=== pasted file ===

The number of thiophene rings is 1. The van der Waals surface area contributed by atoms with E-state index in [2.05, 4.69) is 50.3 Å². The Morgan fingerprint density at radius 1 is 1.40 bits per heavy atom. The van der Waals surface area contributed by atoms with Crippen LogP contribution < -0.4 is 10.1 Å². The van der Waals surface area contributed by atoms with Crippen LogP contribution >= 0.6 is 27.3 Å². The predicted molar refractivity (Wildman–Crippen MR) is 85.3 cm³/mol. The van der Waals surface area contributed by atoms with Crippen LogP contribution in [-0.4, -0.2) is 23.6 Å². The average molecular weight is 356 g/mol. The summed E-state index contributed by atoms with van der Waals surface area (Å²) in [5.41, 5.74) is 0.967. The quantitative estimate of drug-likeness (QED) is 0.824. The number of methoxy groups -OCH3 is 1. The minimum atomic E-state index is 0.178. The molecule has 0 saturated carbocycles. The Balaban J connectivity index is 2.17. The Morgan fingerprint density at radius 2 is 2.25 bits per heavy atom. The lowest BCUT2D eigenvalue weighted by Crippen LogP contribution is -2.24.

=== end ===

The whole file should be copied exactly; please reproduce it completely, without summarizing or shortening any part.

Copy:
The number of thiophene rings is 1. The van der Waals surface area contributed by atoms with E-state index in [2.05, 4.69) is 50.3 Å². The Morgan fingerprint density at radius 1 is 1.40 bits per heavy atom. The van der Waals surface area contributed by atoms with Crippen LogP contribution < -0.4 is 10.1 Å². The van der Waals surface area contributed by atoms with Crippen LogP contribution >= 0.6 is 27.3 Å². The predicted molar refractivity (Wildman–Crippen MR) is 85.3 cm³/mol. The van der Waals surface area contributed by atoms with Crippen LogP contribution in [-0.4, -0.2) is 23.6 Å². The average molecular weight is 356 g/mol. The summed E-state index contributed by atoms with van der Waals surface area (Å²) in [5.41, 5.74) is 0.967. The quantitative estimate of drug-likeness (QED) is 0.824. The number of methoxy groups -OCH3 is 1. The minimum atomic E-state index is 0.178. The molecule has 0 saturated carbocycles. The Balaban J connectivity index is 2.17. The Morgan fingerprint density at radius 2 is 2.25 bits per heavy atom. The lowest BCUT2D eigenvalue weighted by Crippen LogP contribution is -2.24.